Then 2004 came, and two things happened that I think had a huge impact on the show.

Hogan Sheffer departed as writer under incredibly mysterious circumstances. And more importantly, P&G eliminated its Executive in Charge of Production position, from which it had overseen production of its shows for years.

I think that change had an impact on Ellen Wheeler (who came on board as it was happening) and to Goutman. They were now not just the producers but also had to step in and absorb some of what that executive position had done.

(For those keeping track on the scorecard at home: The last Executive in Charge of Production was Mary Alice-Dwyer Dobbin, and despite many of us loathing various aspects of the shows during her reign…..yes, I am actually arguing that the shows were stronger when she oversaw them.)

I think it explains a lot about why Goutman-era ATWT from 2000 to 2004-2005ish was SO different (and so much more successful) than part II of the Goutman-era.

We also have to remember that the financial cuts really got bloody in 2005. This was when GL actors were asked to take an across-the-board 15% pay cut.

I keep going back to these thoughts when I hear things like, “But this story happened under XYZ’s watch! He/she is responsible! They are ultimately the producer!”

I remember being on the P&G message boards years ago. Alina Adams, who has written several of the P&G related books, was a moderator. After a particularly brutal exchange on why X or Y story hadn’t happened, or hadn’t gone the way it should, Alina explained the chain of approval needed to get on the air.

It was a dizzying list of names, and writers and producers were hardly factored into the algorithm. Network heads, affiliates, advertisers, P&G, CBS – they all had a say in the storytelling, much more than they’d ever had before.

It seemed like Goutman had lost energy and enthusiasm in his role in the last few years. I said as much back in June 2009 in this post. But considering all of this, it would be more surprising if he hadn’t.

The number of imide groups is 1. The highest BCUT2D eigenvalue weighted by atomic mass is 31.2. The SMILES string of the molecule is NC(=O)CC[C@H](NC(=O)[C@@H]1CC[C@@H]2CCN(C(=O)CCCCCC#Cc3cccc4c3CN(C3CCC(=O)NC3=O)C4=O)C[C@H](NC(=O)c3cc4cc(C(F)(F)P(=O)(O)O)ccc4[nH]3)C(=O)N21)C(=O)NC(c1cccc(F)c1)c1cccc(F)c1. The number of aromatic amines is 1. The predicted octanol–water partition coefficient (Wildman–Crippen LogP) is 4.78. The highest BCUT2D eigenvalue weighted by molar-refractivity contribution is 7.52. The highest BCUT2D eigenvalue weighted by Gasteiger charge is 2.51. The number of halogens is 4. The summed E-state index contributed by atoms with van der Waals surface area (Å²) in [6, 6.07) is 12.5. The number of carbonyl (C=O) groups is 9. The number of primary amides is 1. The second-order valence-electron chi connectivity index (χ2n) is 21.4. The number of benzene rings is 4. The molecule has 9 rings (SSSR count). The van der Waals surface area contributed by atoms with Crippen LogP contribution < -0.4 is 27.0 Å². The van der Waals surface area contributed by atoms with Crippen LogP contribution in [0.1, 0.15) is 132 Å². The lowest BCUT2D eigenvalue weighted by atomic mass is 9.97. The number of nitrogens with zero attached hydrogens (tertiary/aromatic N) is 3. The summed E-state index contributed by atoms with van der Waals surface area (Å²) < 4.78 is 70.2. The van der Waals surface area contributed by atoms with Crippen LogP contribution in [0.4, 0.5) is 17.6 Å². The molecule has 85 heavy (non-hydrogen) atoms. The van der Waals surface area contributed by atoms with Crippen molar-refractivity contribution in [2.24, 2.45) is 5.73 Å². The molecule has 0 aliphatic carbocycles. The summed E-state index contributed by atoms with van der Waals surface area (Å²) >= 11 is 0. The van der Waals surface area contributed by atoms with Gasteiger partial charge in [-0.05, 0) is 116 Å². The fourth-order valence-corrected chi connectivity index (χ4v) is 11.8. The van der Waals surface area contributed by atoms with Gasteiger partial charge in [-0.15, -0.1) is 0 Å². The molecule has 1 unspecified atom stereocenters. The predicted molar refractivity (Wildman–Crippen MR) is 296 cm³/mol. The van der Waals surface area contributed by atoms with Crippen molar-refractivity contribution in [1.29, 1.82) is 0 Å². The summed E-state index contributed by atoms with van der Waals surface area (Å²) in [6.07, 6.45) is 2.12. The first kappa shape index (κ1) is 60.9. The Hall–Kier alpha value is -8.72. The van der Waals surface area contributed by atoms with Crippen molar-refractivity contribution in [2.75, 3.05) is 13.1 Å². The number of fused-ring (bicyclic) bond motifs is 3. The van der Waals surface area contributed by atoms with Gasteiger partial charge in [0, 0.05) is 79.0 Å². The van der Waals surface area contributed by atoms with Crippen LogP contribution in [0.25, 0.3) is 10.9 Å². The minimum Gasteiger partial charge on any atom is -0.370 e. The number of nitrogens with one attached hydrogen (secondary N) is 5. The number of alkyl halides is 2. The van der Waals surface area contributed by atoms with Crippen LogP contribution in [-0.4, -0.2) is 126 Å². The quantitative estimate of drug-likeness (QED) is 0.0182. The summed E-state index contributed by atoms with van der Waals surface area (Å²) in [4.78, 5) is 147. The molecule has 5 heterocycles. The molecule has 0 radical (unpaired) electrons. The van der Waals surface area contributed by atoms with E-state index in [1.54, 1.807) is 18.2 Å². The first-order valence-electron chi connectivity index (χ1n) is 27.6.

Both Goutman and Wheeler probably had to deal with the more prickly HR-type aspects of hiring, firing and renegotiating – something they weren’t experts at doing, and which may explain some of the more sloppy transitions on or off the canvas.

It’s an unpopular position, but I still have a lot of respect for Ellen Wheeler and her energy and love for the show. I think GL waited far too long before it found a writer (Jill Lorie Hurst) that knew how to write for the show, and I suspect CBS had already made up its mind by then.

Wheeler appears to have fought the various entities as hard as she could. She scored an early victory in convincing someone, somewhere that Roger Thorpe should die and be buried on screen. Which tells you how stupid someone, somewhere was in thinking that wasn’t necessary. A brilliant episode came out of that (followed, unfortunately by the Sebastian story, which was probably what Wheeler had to agree to for that story to air).

I really want to be understanding and fair about ATWT and Goutman within this context, and I’m sure Goutman fought for the show and was as much of a warrior as he could be in its last years.

There are, however, aspects of his tenure that makes it a challenge to do that. One is the Hogan Sheffer mystery. Sheffer is happily back in daytime at The Young and the Restless, and he also worked briefly at Days of our Lives. One wonders what, or who, the issue was when Sheffer departed from that highly successful collaboration.

But more than anything, I still don’t understand the whole Martha Byrne issue. And I think Byrne’s controversial departure not only affected the show, but is a perfect example of what I perceive was Goutman’s biggest liability at the end: inflexibility.

Perhaps we don’t know how hard he fought, or what he did or didn’t do. But it didn’t make sense from the peanut gallery to not capitalize on the obvious resource that was Luke and Noah.

And it seemed insane that Byrne was fired. Martha Byrne, who had been the biggest cheerleader for the show for years. Martha Byrne, who had been a huge part of Goutman’s success with the Lily/Rose story.

Martha Byrne, who just a year before had willingly taken a huge paycut. THAT was the person he fired.

But no one person, one story, can really kill a show.

In retrospect, when Dwyer-Dobbin left in 2004 and P&G eliminated that position, that should have been a big sign to fans: HEY, WE’RE DISMANTLING YOUR SHOWS. WE’LL SQUEEZE AS MUCH AS WE CAN OUT OF THEM, AND THEN THEY’RE DONE.

P&G has a brand with hundreds of characters, and they have held them for SO long with an iron fist, to the point that they are no longer attractive to other channels or venues. (It made so much sense to me that Hallmark or We would want to make TV movies featuring some of these characters – or that a romance novel could be written about them!)

Telenext, the company that was producing the shows for P&G, has ran from these two shows as if they were on fire. There was this lovely news that the PGP Classic Soaps channel on YouTube will disappear next month.

And of course, the Chen Broadcasting System (CBS) will undoubtedly be purging ATWT content from its website soon, too.




Bay City.



Portfolios to the sponsor, cash cows for the networks. But real places for viewers. And now, only a memory.

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As the era ends

The end of As The World Turns also represents (as many of us have mentioned) the end of the P&G soaps.